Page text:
When your child is having difficulty reading or doing basic math, you worry about the possibility that behavioral problems or learning disabilities; however, the issue might be a learning-related vision problem. If the letters or numbers on the blackboard, in books or on a computer screen are difficult to see, simple schoolwork becomes complicated.

Other symptoms of learning-related vision problems include headaches, avoidance of classwork and reading, placing the head very close to assignments, difficulty with shapes, poor eye-hand coordination and excessive blinking or rubbing of the eyes.

When any of these symptoms show up, how you do test for related vision problems?

There are three types of vision problems related to learning:

Eye health and refractive problems:
Refractive errors are the problems we’re used to, such as nearsightedness, farsightedness and astigmatism. Luckily, these problems are easily detected with an eye chart and often treated by prescription glasses or contact lenses.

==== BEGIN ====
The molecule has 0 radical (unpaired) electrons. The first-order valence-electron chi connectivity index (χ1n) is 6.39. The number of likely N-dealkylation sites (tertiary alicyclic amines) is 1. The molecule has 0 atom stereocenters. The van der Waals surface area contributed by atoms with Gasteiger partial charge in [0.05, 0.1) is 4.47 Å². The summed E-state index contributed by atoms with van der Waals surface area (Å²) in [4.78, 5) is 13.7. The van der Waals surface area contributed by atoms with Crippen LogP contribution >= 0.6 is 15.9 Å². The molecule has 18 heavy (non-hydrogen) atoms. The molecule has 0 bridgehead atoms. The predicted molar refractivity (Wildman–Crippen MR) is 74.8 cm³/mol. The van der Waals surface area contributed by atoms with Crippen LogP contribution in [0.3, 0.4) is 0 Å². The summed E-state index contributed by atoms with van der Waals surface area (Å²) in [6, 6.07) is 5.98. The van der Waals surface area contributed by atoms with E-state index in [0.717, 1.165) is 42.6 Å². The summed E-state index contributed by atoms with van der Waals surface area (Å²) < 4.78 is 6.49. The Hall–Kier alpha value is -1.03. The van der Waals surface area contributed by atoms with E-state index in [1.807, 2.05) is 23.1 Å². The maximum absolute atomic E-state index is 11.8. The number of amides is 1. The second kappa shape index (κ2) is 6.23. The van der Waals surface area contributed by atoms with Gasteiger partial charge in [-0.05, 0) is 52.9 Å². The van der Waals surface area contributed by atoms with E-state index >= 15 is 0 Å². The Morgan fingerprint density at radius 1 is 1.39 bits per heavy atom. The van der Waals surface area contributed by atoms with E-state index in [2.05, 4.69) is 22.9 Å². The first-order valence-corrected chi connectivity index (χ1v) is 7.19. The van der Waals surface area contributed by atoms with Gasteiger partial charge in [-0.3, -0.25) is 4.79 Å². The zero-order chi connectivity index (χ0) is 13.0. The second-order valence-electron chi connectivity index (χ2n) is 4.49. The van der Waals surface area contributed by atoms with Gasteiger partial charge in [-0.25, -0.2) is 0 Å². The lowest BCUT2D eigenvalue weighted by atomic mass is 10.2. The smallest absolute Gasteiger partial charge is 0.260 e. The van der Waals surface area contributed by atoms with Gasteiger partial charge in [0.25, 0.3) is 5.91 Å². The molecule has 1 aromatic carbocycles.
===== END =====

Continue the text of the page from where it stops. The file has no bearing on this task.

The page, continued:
Functional vision problems:
Functional vision is more about how eyes work, rather than simply what eyes see. According to Dr. Irene L. Topor, associate professor of practice for the specialization in visual impairment at The University of Arizona in Tucson functional vision assessment “paints a picture” of how a child uses vision and what visual skills the child needs to develop further. For instance, if the cause of the function loss is one eye being weaker than the other, a patch may be prescribed to strengthen the weaker eye, says Topor. After the patch therapy is completed for a few days, a teacher who specializes in visual impairment can perform a functional impairment test, she says. The teacher can then help the child figure out how to perform the functions needed to do well in school.

Perceptual vision problems:
Visual perception is using the eyes and brain to form a mental picture of the words you see. Visual perception problems are generally diagnosed by a behavioral ophthalmologist through one of several standardized tests: the Test of Visual Perceptual Skills (TVPS), the Developmental Test of Visual Integration (VMI), Motor-Free Visual Perceptual Test (MVPT).
All of these problems can be diagnosed in a comprehensive eye exam. Dr. Ozzy Aaby recommends children’s eyes receive a thorough examination, in addition to the school vision screening, in order to confirm overall eye health as well as vision correction needs.

Parents should discuss vision problems with both your child’s eye doctor and teachers, in order to keep children focused in school.